Dear Julia and John,
This entry will be a short one—and my last. In the interests of disclosure, I should say that I'm in Paris this week, on a long-overdue vacation with my wife. We were able to get the episode on iTunes in our hotel room (though curiously, when I left my shoes outside the door, no one polished them). But all claims about Mad Men's significance in our cultural landscape notwithstanding, if I dodge the Louvre for the TV Club one more day, my wife may fly home via Reno.
I'm glad you mentioned that final shot of Betty, Henry, and Eugene, Julia, because Reno raises a series of interesting possibilities for the soon-to-be-former Mrs. Draper. So far, Weiner has chosen to jump ahead in time between each of his seasons. But I hope Season 4 begins with Betty in Nevada. It would be fitting to give her a West Coast interlude to match Don's in Season 2, and to date, Betty has been at her most appealing when the story finds her in a hot climate. The Italian sun seemed to melt some of her Main Line frost and bring out a more carefree, passionate Betty. Maybe Reno will do the same.
And while it's gallant of Henry to fly her out there, I assume he won't be staying long. He has duties in Albany, presumably, and he'll probably be impatient to head back East so he can gossip with his daughter. I mean, is this guy tactless or what? I wouldn't confide even a mildly embarrassing secret to any friend or fellow debutante of Margaret Sterling.
Don suggests that Betty has built herself "a life raft" in Henry Francis, but that's really the last thing she needs. Henry is a good bit older than Don, and while his paternalism may be a comfort to Betty as she steels herself for a divorce, in the long run it will cosset and confine her, indulging the very worst of her infantile sensibilities. My hope is that she and Gene will settle into some motel in Reno; that she'll develop a more age-appropriate love interest on the side; that, perish the thought, she might even find some kind of job. Betty doesn't need a life raft. She needs to learn how to swim.
In fairness to Betty, and contra Caprivi, I think that under the right circumstances, she would absolutely bring sandwiches. Betty's not much of a mom, but when she believed that Don was keeping his end of the compact, she was always a dutiful hostess. (Remember the Heineken dinner party?) I read the sandwiches scene as Don being moved by a simple gesture of kindness and fellowship—the sort of thing that keeps marriages, and upstart companies, intact—and perceiving the truth in Roger's assessment of him: "You're not good at relationships. Because you don't value them."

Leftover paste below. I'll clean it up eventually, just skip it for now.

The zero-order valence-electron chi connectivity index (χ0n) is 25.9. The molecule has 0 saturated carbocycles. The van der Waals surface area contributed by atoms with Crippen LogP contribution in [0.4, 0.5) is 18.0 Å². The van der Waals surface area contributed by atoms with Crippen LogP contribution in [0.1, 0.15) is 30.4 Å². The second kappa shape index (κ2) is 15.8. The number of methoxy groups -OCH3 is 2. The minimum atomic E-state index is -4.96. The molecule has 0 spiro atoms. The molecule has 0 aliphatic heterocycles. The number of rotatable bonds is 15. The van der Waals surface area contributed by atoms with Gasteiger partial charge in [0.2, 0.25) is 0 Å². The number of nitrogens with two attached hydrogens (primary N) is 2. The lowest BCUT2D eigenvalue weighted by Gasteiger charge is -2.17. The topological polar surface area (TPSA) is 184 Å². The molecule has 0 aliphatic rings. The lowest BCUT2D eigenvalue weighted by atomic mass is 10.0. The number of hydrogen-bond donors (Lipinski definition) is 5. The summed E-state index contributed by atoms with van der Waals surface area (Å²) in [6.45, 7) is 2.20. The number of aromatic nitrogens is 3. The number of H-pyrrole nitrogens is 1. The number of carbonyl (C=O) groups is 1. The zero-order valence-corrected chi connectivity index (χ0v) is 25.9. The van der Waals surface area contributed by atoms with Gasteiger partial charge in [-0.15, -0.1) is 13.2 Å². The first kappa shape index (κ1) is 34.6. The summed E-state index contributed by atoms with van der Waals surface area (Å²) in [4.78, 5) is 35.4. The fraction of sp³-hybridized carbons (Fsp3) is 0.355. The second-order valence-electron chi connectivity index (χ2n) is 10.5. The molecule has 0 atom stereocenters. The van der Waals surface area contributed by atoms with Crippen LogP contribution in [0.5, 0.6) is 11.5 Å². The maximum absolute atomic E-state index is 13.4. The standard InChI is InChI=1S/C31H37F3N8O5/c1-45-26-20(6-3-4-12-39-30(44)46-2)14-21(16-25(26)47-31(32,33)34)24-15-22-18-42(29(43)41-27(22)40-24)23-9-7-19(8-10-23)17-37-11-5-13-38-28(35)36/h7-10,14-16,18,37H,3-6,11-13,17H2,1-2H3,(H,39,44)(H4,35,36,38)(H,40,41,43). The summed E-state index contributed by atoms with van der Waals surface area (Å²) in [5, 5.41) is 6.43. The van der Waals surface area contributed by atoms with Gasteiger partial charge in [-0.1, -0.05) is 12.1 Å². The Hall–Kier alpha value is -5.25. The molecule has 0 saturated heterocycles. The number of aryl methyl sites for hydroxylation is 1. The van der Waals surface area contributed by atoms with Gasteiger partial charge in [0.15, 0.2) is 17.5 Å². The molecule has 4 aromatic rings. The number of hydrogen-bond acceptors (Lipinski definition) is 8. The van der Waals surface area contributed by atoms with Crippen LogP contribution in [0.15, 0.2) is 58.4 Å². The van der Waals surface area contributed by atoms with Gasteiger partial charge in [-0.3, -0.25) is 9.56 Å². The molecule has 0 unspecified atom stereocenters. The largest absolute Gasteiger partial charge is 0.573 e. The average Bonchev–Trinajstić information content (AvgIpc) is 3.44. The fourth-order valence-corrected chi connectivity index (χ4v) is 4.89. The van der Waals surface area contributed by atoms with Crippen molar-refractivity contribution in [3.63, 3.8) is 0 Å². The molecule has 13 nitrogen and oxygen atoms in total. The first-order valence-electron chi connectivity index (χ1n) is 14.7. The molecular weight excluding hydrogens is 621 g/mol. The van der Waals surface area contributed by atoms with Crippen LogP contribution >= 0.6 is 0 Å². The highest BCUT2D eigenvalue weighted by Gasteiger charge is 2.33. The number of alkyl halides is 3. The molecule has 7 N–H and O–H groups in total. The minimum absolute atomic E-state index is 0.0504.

(If only Roger would apply this newfound psychological acuity to his young wife's budding interest in conspiracy theories. "She's obsessed!" he exclaims. "That's the most interest that girl's ever had in a book depository.")
I completely agree, Julia, that Lane has improbably emerged as one of the best characters on Mad Men. It was the great joke of this season that the lion tamer dispatched by London to take the Yanks in hand was actually something of a cub and that in America Pryce found a freewheeling, meritocratic alternative to fusty, buttoned-up Blighty. (Have either of you seen An Education? The time period is the same, and the film's young heroine seems to share Pryce's sense of England during these years as an oppressive place to be escaped at all costs.)
I love the way Don cajoled Lane with the morbidly evocative suggestion that if he chose to stay on at PPL, "You'll be thrown overboard, and you'll be a corpse knocking against their hull." But before we renew Lane's visa indefinitely, let's see if Sterling is prepared to stop antagonizing the poor chap. "Don't be a stranger," Roger says, with his patented blend of wry chauvinism masquerading as good manners, during the initial buy-out chat with Lane. "We've got tea." And notice Roger's smug little grin when he learns that PPL has cut Lane loose.
John and Julia, this has been enormous fun. Many thanks to both of you for joining me in discussing this fascinating show. Alongside our fellow Maddicts in the Fray, we've dissected each installment with the kind of obsessive curiosity that Jane Sterling reserves for presidential assassinations. And if that's not saying something, what is?
Still, the Parisian sun is peeking through the curtains, and as Pete might say, I have other plans.